To do this, we need to add a call to AddExecutionMock when we are initialising our test, after we have instantiated our faked context, so our initialisation might look like this:
We now need to add our own mocked implementation of the CalculateRollUpFieldRequest method. As the CalculateRollUpFieldRequest returns a CalculateRollupFieldResponse, our implementation just needs to return a CalculateRollupFieldResponse.
If our code needs to check the outcome of the request for some reason, then it can set the properties of the response like this:
That's all it takes to Mock this request. Your unit tests should now continue to work when they hit the call to CalculateRollUpFieldRequest. There is also a RemoveExecutionMock method which you can call if you want to remove this mocked execution, which might be useful if you wanted to write two different implementations (if, for example, you wanted to be able to test what happens when your response returns failure rather than success). This can just be called like this:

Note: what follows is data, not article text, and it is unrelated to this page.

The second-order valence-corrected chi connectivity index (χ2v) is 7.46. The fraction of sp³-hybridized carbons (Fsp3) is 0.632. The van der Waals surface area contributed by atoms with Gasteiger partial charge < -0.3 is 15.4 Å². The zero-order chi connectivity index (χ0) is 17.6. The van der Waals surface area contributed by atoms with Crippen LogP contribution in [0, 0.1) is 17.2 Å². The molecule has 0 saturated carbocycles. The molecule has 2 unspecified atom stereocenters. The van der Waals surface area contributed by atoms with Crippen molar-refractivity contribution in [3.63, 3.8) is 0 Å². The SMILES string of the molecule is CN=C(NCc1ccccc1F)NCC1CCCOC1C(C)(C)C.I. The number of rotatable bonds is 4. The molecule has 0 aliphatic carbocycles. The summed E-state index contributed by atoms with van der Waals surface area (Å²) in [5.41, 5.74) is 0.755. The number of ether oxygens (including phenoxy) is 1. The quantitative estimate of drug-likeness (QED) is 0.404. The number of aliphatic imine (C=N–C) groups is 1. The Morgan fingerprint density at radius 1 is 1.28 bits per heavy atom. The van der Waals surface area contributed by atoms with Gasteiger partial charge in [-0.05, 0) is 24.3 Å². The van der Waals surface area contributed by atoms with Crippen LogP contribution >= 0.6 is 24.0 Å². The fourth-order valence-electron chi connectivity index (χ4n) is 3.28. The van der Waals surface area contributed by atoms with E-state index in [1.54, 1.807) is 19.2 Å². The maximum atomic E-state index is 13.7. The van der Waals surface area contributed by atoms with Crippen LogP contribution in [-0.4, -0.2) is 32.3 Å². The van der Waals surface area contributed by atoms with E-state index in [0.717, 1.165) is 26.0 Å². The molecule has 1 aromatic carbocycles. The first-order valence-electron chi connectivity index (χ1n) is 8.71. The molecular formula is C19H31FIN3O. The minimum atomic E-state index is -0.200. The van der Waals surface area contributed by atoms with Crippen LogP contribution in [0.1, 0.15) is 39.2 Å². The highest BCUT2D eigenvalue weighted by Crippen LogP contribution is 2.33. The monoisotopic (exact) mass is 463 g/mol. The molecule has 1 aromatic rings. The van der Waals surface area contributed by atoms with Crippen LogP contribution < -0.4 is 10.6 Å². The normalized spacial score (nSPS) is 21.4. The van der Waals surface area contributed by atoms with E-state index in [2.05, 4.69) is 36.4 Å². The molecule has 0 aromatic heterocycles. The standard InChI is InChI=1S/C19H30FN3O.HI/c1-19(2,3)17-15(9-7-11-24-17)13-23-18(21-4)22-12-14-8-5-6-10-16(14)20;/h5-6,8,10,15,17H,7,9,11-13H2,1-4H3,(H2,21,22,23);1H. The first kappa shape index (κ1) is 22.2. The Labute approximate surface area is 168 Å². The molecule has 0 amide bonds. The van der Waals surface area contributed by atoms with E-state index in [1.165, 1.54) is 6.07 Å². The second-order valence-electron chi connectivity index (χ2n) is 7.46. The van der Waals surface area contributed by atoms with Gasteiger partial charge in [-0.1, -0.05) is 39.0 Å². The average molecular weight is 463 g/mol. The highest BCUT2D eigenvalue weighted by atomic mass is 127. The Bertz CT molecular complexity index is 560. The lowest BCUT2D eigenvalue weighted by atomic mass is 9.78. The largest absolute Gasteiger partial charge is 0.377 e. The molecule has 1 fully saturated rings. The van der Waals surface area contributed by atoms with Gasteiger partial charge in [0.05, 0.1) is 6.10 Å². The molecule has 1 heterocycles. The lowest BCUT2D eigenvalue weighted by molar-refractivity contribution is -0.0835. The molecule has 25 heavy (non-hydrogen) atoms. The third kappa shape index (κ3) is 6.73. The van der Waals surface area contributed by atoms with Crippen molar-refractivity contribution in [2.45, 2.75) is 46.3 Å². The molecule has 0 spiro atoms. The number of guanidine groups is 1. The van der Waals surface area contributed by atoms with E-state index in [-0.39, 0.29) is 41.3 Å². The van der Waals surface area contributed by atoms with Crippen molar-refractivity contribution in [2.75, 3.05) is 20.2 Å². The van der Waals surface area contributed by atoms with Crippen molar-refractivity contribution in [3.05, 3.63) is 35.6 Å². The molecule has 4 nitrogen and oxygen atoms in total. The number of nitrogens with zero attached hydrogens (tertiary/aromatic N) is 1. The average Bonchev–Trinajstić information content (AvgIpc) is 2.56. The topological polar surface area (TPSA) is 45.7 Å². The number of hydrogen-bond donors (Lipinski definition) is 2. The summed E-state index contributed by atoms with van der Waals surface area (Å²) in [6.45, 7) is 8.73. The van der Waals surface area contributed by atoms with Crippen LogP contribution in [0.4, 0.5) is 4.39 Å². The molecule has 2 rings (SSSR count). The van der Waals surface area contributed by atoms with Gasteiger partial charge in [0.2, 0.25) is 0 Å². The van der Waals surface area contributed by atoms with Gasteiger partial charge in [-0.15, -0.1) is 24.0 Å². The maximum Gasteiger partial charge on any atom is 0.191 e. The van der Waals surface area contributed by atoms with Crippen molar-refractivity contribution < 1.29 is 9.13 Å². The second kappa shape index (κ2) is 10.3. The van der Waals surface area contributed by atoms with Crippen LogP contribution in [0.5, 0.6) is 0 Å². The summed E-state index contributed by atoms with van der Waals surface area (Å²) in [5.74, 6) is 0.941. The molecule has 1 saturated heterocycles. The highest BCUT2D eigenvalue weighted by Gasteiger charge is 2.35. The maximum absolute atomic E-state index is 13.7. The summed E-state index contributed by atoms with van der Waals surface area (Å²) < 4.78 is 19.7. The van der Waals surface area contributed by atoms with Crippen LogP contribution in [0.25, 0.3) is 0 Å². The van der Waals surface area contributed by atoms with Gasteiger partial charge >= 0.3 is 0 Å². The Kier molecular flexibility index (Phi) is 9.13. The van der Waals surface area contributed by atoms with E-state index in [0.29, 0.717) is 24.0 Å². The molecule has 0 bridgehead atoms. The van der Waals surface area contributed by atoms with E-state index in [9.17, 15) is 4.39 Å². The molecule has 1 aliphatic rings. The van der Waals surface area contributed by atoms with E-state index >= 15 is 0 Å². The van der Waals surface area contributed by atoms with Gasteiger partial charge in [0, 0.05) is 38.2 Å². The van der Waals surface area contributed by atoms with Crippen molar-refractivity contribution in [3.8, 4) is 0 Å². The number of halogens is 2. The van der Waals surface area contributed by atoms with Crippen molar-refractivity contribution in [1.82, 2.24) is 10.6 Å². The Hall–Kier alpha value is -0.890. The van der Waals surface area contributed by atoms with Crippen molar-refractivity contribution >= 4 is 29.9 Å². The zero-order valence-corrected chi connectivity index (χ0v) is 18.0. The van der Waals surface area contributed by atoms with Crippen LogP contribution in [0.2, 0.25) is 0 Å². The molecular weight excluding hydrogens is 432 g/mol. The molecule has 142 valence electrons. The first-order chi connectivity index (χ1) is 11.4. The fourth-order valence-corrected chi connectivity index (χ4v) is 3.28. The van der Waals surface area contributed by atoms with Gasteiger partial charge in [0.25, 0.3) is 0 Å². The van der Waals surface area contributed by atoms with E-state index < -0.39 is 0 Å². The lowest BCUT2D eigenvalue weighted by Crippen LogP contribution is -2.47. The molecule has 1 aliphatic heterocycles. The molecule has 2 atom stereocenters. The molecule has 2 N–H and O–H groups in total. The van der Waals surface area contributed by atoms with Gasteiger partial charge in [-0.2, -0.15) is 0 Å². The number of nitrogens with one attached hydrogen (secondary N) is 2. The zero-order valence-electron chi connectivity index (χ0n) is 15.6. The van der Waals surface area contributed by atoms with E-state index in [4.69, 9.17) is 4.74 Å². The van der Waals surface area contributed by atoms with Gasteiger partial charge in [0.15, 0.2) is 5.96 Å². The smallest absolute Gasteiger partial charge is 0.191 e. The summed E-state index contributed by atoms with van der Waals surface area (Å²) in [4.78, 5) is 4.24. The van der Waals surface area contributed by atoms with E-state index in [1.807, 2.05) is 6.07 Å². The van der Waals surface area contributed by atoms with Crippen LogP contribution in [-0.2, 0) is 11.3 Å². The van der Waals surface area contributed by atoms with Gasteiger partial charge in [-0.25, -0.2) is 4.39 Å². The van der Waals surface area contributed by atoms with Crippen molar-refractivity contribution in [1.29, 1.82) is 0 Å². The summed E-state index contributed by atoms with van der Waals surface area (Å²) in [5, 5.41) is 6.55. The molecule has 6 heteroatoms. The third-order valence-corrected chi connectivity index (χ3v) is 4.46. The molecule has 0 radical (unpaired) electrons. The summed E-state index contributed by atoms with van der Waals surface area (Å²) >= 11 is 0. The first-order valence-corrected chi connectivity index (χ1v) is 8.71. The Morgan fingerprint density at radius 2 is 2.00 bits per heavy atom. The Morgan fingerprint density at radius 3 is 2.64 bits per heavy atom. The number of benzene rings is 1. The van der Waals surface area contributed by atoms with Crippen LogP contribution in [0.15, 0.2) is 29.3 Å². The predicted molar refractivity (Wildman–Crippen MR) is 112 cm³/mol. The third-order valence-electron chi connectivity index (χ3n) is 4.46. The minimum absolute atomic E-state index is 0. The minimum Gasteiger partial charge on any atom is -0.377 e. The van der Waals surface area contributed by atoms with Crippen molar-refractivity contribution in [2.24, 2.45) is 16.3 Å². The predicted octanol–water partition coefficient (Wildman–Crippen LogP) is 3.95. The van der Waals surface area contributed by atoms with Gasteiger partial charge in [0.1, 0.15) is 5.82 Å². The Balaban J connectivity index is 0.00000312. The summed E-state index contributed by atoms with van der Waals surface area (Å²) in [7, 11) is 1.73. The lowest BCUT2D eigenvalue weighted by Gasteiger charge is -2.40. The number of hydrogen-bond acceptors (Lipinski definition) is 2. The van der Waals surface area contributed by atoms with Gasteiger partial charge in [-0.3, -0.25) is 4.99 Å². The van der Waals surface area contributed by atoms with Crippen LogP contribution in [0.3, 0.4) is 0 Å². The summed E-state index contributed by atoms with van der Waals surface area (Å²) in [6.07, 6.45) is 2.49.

Another example - mocking the generation of a PDF from a Word Tempalate
Another example of how easily an OrganisationRequest can be mocked is the OrganisationRequest I mentioned earlier which converts a Word Template to a PDF. Our tests should not really care about the content of the PDF generated, but if called from our code, the method does need to return something, so how do we go about adding a faked implementation of this request?
As before we need to add a faked implementation to our faked context when we initialise our tests:
We then need to add a faked version of the request - the OrganisationRequest we are faking has a property called "PdfFile" and returns the PDF as a byte stream, but we really don't need to return a fully formed PDF, so we can just fake the request and its response like this: